A urine flow test calculates the speed of urine flow over time. It may be used to check how the bladder and sphincter are working.
The bladder is part of the urinary tract. It’s a hollow muscular organ that relaxes and expands to store urine. It then contracts and flattens to empty urine through the tube that carries urine from the bladder out of the body (urethra).
The sphincter muscle is a circular muscle. It closes tightly, like a rubber band, around the bladder opening. This helps keep urine from leaking.
For this test, you will urinate into a special funnel that is connected to a measuring device. The device calculates the amount of urine, rate of flow in seconds, and the length of time until all urine has been passed. This information helps evaluate how well the lower urinary tract is working. It also helps figure out if there is a blockage of normal urine outflow.
During normal urination, the initial urine stream starts slowly. But it speeds up until the bladder is nearly empty. The urine flow then slows again until the bladder is empty. In people with a urinary tract blockage, this pattern of flow is changed, and increases and decreases more slowly. The urine flow test graphs this information, taking into account your gender and age.
A urine flow test is a quick, simple test that gives useful feedback about the health of the lower urinary tract. It is often used to see if there is blockage to normal urine outflow. Health conditions that can change normal urine flow include:
Benign prostatic hypertrophy (BPH). This is enlargement of the prostate gland. It is not caused by cancer and often happens in men o age 50. The prostate wraps around the urethra. When it is enlarged, it can narrow the urethra and interfere with normal passage of urine from the bladder. If left untreated, the enlarged prostate can block the urethra completely.
Cancer of the prostate or bladder
Urinary blockage. A urinary tract blockage can happen for many reasons along any part of the urinary tract, from the kidneys to the urethra. It can lead to a urine backup. This can cause infection, scarring, or even kidney failure if untreated.
Neurogenic bladder dysfunction. This is trouble with bladder function due to a nervous system problem, such as a spinal cord tumor or injury.
Frequent urinary tract infections. These can cause scarring and damage in the urinary tract.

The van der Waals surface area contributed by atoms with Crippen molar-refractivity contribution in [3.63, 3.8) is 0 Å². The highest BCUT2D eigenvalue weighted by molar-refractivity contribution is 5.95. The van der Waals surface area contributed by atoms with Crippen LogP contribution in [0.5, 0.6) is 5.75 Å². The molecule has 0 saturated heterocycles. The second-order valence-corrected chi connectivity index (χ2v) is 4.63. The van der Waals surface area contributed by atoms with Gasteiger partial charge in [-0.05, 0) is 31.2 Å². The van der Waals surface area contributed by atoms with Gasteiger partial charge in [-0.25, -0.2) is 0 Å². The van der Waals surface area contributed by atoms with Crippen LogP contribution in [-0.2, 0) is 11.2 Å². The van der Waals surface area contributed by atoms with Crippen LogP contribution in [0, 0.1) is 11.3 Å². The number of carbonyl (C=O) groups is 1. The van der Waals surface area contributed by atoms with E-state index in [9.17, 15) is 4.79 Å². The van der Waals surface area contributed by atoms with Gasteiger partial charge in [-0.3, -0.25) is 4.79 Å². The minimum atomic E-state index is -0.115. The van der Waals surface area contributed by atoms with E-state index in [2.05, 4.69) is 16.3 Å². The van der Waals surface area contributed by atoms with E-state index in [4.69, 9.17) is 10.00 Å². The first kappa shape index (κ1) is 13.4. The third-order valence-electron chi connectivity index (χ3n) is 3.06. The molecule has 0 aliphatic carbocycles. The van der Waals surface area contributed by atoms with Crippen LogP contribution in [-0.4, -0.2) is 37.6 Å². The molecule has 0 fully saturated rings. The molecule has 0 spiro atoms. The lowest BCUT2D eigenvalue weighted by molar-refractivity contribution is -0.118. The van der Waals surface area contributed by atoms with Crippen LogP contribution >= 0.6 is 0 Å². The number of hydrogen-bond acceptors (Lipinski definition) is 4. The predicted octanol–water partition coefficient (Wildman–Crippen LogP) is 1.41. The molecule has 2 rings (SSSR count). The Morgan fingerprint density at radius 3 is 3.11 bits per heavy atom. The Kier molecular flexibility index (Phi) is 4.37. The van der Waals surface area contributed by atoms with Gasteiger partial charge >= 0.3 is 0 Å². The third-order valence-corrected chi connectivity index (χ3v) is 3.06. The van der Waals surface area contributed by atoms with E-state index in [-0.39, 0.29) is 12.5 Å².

There may be other reasons for your healthcare provider to recommend a urine flow test.
A urine flow test is safe for most people. The test is often done in a private bathroom or procedure area.
There may be risks depending on your specific health condition. Be sure to discuss any concerns with your healthcare provider before the procedure.
Certain factors or conditions may interfere with the accuracy of a urine flow test. These factors include:
Straining with urination
Your bladder is not full of urine
Body movement during urination
Certain medicines that affect bladder and sphincter muscle tone
Your healthcare provider will explain the procedure and you can ask questions.
Generally, no prior preparation, such as fasting (not eating or drinking) is needed.
You may be told to drink about 4 glasses of water several hours before the test to be sure that your bladder is full. Don't empty your bladder before arriving for the procedure.
If you are pregnant or think you may be, tell your healthcare provider.
Make sure your healthcare provider has a list of all medicines (prescription and over-the-counter), herbs, vitamins, and supplements that you are taking.
Based on your health condition, your healthcare provider may request other specific preparation.
A urine flow test may be done on an outpatient basis. This means you will go home the same day. Or it may be done as part of your hospital stay. Procedures may vary depending on your condition and your healthcare provider's practices.
Generally, a urine flow test follows this process:
You will be taken into the procedure area and told how to use the urine flow test device, called a flowmeter.
When you are ready to urinate, you will press the flowmeter start button and count for 5 seconds before beginning urination.
You will start to urinate into the funnel device that is attached to a regular toilet or portable commode. The flowmeter will record information as you are urinating.
You should not push or strain as you urinate. You should stay as still as possible.
When you are done urinating, count for 5 seconds and press the flowmeter button again.
Don't put any toilet paper into the funnel device.
The test will be done at this point. Depending on your condition, you may be asked to repeat the test over several days.
Generally, there is no special type of care after a urine flow test.
Your healthcare provider may give you other instructions after the procedure, depending on your situation.
Before you agree to the test or the procedure make sure you know:
The name of the test or procedure
The reason you are having the test or procedure
What results to expect and what they mean
The risks and benefits of the test or procedure
What the possible side effects or complications are
When and where you are to have the test or procedure
Who will do the test or procedure and what that person’s qualifications are
What would happen if you did not have the test or procedure
Any alternative tests or procedures to think about
When and how will you get the results
Who to call after the test or procedure if you have questions or problems
How much will you have to pay for the test or procedure